Wildfires - Annual 2007


Wildfire activity diminished across the U.S. in December, following a very active and destructive fire season in 2007. Long-term moisture deficits played a critical role in the severity of the 2007 wildfire season, especially in the Southeast and West which had persistent drought conditions during the year.

Early in the year, wildfires impacted portions of the Tennessee Valley and the Southeast in March, eventually spreading to northern Minnesota in April and southern Florida in May. The fire season started slowly in June across most of the West, except in central California where numerous blazes affected the Lake Tahoe area during the month.

Fire activity increased dramatically in July across the West, as large portions of the Intermountain region were affected by wildfires. The most severe fire activity occured in the Northern Rockies, where numerous large fires burned in July and August.

Fire activity persisted into September across Idaho and Montana, but eventually began to shift southward into California later in the month.

The most destructive fires of the year occurred in Southern California during the fall, as severe to exceptional drought and strong Santa Ana winds exacerbated brush and forest fires, and destroyed homes across the region in October and November.

At the end of December fire danger remained elevated across parts of southern Florida, central Texas, Southern California, and a large portion of Nevada based on the Keetch–Byram Drought Index (KBDI), which was developed specifically for assessing fire potential.

For the year as a whole, over 85,000 wildland fires and more than 9.3 million acres had burned in 2007, according to the December 28th preliminary estimates from the National Interagency Fire Center (NIFC) in Boise, Idaho.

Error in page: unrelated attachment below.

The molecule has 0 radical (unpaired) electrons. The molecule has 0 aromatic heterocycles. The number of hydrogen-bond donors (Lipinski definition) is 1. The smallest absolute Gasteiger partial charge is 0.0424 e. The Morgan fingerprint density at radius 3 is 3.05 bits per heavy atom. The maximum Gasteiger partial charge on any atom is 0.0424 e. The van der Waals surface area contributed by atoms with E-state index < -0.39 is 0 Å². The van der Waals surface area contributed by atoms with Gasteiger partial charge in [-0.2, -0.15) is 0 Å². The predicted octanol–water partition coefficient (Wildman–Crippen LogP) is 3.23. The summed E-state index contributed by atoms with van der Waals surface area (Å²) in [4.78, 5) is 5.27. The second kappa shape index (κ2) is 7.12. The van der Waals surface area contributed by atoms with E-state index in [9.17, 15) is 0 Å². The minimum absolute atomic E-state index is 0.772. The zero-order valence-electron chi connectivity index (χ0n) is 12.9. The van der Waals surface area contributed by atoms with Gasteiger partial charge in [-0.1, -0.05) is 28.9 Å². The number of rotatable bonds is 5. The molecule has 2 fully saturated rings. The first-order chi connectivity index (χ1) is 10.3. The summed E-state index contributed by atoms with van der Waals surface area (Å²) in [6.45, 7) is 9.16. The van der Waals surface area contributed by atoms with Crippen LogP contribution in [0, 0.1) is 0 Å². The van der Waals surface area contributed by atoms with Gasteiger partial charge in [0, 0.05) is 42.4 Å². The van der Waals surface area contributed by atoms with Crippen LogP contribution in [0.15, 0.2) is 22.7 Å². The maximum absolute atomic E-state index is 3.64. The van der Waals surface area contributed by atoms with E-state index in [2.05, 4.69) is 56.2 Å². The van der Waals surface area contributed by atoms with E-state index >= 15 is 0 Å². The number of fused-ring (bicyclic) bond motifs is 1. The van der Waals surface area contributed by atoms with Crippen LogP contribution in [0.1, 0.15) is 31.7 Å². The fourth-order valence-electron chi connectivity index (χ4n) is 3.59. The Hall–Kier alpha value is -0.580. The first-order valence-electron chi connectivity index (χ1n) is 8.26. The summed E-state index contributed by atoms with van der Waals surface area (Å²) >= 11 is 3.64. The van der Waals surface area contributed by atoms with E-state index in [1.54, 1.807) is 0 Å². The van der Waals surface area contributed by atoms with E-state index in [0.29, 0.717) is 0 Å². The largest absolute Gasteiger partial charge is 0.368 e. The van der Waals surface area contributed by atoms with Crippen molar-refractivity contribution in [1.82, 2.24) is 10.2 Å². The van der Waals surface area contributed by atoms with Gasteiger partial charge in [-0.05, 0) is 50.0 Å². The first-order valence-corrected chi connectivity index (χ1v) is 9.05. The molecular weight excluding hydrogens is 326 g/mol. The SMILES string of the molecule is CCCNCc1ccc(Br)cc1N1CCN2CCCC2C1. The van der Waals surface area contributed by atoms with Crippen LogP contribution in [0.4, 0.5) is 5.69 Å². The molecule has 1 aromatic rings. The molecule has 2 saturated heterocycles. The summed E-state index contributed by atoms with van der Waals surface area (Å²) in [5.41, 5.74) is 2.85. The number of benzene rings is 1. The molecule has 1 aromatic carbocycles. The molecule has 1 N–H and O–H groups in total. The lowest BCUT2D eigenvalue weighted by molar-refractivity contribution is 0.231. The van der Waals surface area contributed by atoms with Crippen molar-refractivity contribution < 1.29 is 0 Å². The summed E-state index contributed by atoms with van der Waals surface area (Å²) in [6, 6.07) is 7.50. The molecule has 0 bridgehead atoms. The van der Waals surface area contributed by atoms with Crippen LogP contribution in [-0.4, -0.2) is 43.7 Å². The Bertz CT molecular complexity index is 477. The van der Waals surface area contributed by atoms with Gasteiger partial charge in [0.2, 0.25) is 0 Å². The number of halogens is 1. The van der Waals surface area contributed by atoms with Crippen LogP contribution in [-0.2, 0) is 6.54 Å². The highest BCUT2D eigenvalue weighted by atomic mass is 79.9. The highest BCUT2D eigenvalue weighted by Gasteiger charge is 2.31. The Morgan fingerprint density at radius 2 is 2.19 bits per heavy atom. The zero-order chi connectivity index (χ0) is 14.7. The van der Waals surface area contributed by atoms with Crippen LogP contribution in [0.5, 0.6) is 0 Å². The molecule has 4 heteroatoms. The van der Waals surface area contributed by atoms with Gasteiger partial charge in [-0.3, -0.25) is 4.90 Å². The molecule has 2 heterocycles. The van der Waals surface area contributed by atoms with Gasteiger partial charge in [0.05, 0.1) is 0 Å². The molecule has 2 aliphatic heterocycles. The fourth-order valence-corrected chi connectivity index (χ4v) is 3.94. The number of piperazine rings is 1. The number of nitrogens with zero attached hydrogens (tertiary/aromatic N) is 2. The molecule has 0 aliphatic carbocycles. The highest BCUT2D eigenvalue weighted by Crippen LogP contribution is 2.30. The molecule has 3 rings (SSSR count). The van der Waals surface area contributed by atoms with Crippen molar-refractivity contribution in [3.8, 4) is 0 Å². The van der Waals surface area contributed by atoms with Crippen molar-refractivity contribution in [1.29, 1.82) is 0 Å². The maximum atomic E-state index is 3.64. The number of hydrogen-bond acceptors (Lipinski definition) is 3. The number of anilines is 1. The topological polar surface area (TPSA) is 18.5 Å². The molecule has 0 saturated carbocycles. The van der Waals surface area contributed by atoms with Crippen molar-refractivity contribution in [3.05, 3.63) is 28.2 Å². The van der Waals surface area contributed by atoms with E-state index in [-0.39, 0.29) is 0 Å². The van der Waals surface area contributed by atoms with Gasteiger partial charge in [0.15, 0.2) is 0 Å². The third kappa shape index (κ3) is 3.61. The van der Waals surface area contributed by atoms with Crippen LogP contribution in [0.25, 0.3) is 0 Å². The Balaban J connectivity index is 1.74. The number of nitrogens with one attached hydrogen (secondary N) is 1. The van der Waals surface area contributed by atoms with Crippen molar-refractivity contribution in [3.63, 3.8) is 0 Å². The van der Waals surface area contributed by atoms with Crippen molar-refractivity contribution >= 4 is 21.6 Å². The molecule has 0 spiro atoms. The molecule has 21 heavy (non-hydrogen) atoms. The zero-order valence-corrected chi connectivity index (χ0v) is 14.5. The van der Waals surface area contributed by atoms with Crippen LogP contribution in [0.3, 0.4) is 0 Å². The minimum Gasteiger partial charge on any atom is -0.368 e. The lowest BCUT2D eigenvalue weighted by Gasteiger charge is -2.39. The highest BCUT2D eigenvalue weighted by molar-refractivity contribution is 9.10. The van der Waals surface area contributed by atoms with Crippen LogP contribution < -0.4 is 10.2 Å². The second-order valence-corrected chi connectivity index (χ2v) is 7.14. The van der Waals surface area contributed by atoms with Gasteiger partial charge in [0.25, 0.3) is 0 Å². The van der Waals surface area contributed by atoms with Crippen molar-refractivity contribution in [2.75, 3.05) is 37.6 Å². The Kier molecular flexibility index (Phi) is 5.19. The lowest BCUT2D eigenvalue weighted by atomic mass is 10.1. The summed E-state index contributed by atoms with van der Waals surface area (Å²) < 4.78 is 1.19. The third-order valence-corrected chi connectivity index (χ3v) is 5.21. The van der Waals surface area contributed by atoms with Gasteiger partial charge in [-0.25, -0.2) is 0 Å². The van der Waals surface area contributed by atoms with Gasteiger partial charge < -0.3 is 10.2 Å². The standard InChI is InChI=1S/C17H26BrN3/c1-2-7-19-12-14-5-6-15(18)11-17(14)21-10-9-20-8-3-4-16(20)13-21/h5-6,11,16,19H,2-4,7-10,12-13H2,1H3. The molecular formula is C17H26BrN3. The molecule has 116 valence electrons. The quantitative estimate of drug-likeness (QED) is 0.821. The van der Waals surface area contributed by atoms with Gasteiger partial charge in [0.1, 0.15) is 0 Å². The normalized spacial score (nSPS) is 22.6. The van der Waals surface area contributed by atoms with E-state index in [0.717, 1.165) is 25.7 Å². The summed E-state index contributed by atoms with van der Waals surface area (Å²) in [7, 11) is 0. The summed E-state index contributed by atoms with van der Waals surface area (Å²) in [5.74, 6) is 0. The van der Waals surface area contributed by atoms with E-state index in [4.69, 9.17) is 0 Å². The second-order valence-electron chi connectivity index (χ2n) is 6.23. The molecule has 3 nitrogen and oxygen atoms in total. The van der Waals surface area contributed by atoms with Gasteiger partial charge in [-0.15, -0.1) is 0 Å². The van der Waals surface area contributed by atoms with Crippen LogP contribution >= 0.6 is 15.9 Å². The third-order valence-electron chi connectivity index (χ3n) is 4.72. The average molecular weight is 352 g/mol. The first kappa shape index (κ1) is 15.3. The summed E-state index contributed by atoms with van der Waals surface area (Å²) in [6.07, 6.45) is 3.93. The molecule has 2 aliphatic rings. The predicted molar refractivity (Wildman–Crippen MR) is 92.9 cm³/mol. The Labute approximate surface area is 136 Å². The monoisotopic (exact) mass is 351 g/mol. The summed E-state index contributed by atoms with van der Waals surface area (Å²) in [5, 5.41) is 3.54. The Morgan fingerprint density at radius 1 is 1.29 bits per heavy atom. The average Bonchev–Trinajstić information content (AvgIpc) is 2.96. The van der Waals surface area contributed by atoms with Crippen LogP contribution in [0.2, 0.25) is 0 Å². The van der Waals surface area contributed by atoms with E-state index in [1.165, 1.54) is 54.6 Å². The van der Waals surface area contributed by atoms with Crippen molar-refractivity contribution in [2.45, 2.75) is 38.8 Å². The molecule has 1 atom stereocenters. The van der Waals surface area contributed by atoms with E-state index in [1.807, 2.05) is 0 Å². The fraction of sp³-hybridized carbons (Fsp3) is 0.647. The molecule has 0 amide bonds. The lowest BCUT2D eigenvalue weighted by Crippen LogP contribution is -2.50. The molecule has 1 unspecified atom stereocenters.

Based on annual statistics that extend back to 1960, the number of fires reported each year has shown a steady decline since the early 1980's for the entire U.S., as well as for Alaska since the early 1990's. However, the total number of acres burned each year has increased steadily since the mid-1990's. As a result, there has been an increasing trend in the size of wildfires, with six of the ten worst seasons in terms of Acres Burned having occurred since 2000.

2007 Wildfire Statistics (Source: NIFC)
Totals as of December 28, 2007 Nationwide Number of Fires Nationwide Number of Acres Burned
12/28/2007 85,583 9,318,710
12/28/2006 96,326 9,871,863
12/28/2005 66,020 8,681,252
12/28/2004 65,878 8,094,531
12/28/2003 63,269 3,959,223
12/28/2002 73,423 7,182,979
12/28/2001 83,996 3,570,225
12/28/2000 92,250 7,393,493
5–yr average
(2003 – 2007)
75,415 7,985,116
10–yr average
(1997 – 2006)
78,482 7,904,524

As shown in the table to the right, the 2007 fire season for the U.S. as a whole had the second most acres burned in the historical record, approximately 500,000 acres less than was reported in 2006.

The 2007 fire season was not an especially severe one in Alaska, which had just over half a million acres burned during the year. However, in September the Anaktuvuk River wildfire, which was caused by lightning, burned over 250,000 acres and set a record for the largest fire on the North Slope. After removing the number of acres burned in Alaska from the U.S. total, the total acres burned in 2007 was the second most on record once again behind 2006.


Citing This Report

NOAA National Climatic Data Center, State of the Climate: Wildfires for Annual 2007, published online December 2007, retrieved on October 21, 2014 from http://www.ncdc.noaa.gov/sotc/fire/2007/13.